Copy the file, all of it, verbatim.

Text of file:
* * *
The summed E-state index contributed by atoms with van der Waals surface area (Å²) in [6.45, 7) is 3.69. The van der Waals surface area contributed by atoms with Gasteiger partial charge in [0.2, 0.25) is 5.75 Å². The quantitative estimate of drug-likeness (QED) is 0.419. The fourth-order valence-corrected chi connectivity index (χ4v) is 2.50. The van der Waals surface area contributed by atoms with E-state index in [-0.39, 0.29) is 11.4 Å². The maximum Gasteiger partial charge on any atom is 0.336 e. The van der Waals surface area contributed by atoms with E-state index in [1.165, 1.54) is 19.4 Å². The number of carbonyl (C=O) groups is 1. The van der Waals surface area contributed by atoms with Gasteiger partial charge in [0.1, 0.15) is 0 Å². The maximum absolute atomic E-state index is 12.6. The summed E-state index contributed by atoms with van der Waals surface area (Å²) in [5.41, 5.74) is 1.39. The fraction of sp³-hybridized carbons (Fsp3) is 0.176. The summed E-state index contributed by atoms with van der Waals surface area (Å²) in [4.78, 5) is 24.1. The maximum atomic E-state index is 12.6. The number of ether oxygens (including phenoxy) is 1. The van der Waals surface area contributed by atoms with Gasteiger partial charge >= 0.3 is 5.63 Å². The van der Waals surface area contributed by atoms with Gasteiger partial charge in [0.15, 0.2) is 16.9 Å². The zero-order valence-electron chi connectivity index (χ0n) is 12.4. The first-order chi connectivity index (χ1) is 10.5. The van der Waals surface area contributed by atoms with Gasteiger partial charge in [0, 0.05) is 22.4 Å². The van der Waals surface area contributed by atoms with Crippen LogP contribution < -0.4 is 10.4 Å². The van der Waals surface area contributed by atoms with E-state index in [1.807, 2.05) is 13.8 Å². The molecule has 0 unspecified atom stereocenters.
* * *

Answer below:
The summed E-state index contributed by atoms with van der Waals surface area (Å²) in [6.45, 7) is 3.69. The van der Waals surface area contributed by atoms with Gasteiger partial charge in [0.2, 0.25) is 5.75 Å². The quantitative estimate of drug-likeness (QED) is 0.419. The fourth-order valence-corrected chi connectivity index (χ4v) is 2.50. The van der Waals surface area contributed by atoms with E-state index in [-0.39, 0.29) is 11.4 Å². The maximum Gasteiger partial charge on any atom is 0.336 e. The van der Waals surface area contributed by atoms with E-state index in [1.165, 1.54) is 19.4 Å². The number of carbonyl (C=O) groups is 1. The van der Waals surface area contributed by atoms with Gasteiger partial charge in [0.1, 0.15) is 0 Å². The maximum absolute atomic E-state index is 12.6. The summed E-state index contributed by atoms with van der Waals surface area (Å²) in [5.41, 5.74) is 1.39. The fraction of sp³-hybridized carbons (Fsp3) is 0.176. The summed E-state index contributed by atoms with van der Waals surface area (Å²) in [4.78, 5) is 24.1. The maximum atomic E-state index is 12.6. The number of ether oxygens (including phenoxy) is 1. The van der Waals surface area contributed by atoms with Gasteiger partial charge >= 0.3 is 5.63 Å². The van der Waals surface area contributed by atoms with Gasteiger partial charge in [0.15, 0.2) is 16.9 Å². The zero-order valence-electron chi connectivity index (χ0n) is 12.4. The first-order chi connectivity index (χ1) is 10.5. The van der Waals surface area contributed by atoms with Gasteiger partial charge in [0, 0.05) is 22.4 Å². The van der Waals surface area contributed by atoms with Crippen LogP contribution < -0.4 is 10.4 Å². The van der Waals surface area contributed by atoms with E-state index in [1.807, 2.05) is 13.8 Å². The molecule has 0 unspecified atom stereocenters.